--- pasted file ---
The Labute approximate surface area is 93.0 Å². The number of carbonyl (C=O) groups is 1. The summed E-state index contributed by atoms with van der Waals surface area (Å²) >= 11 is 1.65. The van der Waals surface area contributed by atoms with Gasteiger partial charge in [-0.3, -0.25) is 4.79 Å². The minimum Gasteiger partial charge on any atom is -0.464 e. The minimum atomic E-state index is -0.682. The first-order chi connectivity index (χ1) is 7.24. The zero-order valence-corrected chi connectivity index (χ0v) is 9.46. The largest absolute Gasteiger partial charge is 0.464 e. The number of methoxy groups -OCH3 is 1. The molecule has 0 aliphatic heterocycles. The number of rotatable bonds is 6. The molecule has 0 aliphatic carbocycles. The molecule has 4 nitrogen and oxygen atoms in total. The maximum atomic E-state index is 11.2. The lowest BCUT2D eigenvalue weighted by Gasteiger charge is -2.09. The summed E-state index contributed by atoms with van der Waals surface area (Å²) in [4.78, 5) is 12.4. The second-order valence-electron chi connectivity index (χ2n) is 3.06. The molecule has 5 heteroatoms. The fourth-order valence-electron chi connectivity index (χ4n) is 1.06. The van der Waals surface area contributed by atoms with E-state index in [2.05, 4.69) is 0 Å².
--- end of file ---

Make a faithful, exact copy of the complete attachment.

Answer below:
The Labute approximate surface area is 93.0 Å². The number of carbonyl (C=O) groups is 1. The summed E-state index contributed by atoms with van der Waals surface area (Å²) >= 11 is 1.65. The van der Waals surface area contributed by atoms with Gasteiger partial charge in [-0.3, -0.25) is 4.79 Å². The minimum Gasteiger partial charge on any atom is -0.464 e. The minimum atomic E-state index is -0.682. The first-order chi connectivity index (χ1) is 7.24. The zero-order valence-corrected chi connectivity index (χ0v) is 9.46. The largest absolute Gasteiger partial charge is 0.464 e. The number of methoxy groups -OCH3 is 1. The molecule has 0 aliphatic heterocycles. The number of rotatable bonds is 6. The molecule has 0 aliphatic carbocycles. The molecule has 4 nitrogen and oxygen atoms in total. The maximum atomic E-state index is 11.2. The lowest BCUT2D eigenvalue weighted by Gasteiger charge is -2.09. The summed E-state index contributed by atoms with van der Waals surface area (Å²) in [4.78, 5) is 12.4. The second-order valence-electron chi connectivity index (χ2n) is 3.06. The molecule has 5 heteroatoms. The fourth-order valence-electron chi connectivity index (χ4n) is 1.06. The van der Waals surface area contributed by atoms with E-state index in [2.05, 4.69) is 0 Å².